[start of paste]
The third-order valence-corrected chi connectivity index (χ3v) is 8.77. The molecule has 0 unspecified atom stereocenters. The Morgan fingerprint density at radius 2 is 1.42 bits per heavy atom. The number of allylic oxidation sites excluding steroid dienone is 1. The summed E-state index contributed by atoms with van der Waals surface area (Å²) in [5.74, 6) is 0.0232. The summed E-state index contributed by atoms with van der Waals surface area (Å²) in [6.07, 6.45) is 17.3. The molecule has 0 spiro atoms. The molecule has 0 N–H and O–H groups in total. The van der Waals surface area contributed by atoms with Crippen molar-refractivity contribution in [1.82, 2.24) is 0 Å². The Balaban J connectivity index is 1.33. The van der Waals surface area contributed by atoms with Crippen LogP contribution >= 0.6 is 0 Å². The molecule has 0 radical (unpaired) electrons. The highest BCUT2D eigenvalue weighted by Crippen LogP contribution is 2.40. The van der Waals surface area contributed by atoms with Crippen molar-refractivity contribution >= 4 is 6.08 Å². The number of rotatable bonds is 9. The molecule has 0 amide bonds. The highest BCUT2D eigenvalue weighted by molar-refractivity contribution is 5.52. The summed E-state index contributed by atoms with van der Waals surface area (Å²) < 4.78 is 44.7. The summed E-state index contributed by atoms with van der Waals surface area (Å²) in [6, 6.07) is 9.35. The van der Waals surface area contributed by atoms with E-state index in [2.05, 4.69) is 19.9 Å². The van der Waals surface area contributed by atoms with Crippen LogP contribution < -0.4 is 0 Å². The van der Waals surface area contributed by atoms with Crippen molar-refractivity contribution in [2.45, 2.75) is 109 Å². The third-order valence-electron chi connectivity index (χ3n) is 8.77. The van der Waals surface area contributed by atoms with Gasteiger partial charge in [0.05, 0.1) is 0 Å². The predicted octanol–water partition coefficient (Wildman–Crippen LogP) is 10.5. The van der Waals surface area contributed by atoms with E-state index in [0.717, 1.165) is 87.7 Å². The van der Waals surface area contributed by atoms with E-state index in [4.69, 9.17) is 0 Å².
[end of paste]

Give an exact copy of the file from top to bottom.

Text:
The third-order valence-corrected chi connectivity index (χ3v) is 8.77. The molecule has 0 unspecified atom stereocenters. The Morgan fingerprint density at radius 2 is 1.42 bits per heavy atom. The number of allylic oxidation sites excluding steroid dienone is 1. The summed E-state index contributed by atoms with van der Waals surface area (Å²) in [5.74, 6) is 0.0232. The summed E-state index contributed by atoms with van der Waals surface area (Å²) in [6.07, 6.45) is 17.3. The molecule has 0 spiro atoms. The molecule has 0 N–H and O–H groups in total. The van der Waals surface area contributed by atoms with Crippen molar-refractivity contribution in [1.82, 2.24) is 0 Å². The Balaban J connectivity index is 1.33. The van der Waals surface area contributed by atoms with Crippen LogP contribution >= 0.6 is 0 Å². The molecule has 0 radical (unpaired) electrons. The highest BCUT2D eigenvalue weighted by Crippen LogP contribution is 2.40. The van der Waals surface area contributed by atoms with Crippen molar-refractivity contribution >= 4 is 6.08 Å². The number of rotatable bonds is 9. The molecule has 0 amide bonds. The highest BCUT2D eigenvalue weighted by molar-refractivity contribution is 5.52. The summed E-state index contributed by atoms with van der Waals surface area (Å²) < 4.78 is 44.7. The summed E-state index contributed by atoms with van der Waals surface area (Å²) in [6, 6.07) is 9.35. The van der Waals surface area contributed by atoms with E-state index in [2.05, 4.69) is 19.9 Å². The van der Waals surface area contributed by atoms with Crippen LogP contribution < -0.4 is 0 Å². The van der Waals surface area contributed by atoms with Crippen molar-refractivity contribution in [2.45, 2.75) is 109 Å². The third-order valence-electron chi connectivity index (χ3n) is 8.77. The van der Waals surface area contributed by atoms with Gasteiger partial charge in [0.05, 0.1) is 0 Å². The predicted octanol–water partition coefficient (Wildman–Crippen LogP) is 10.5. The van der Waals surface area contributed by atoms with E-state index in [0.717, 1.165) is 87.7 Å². The van der Waals surface area contributed by atoms with E-state index in [4.69, 9.17) is 0 Å².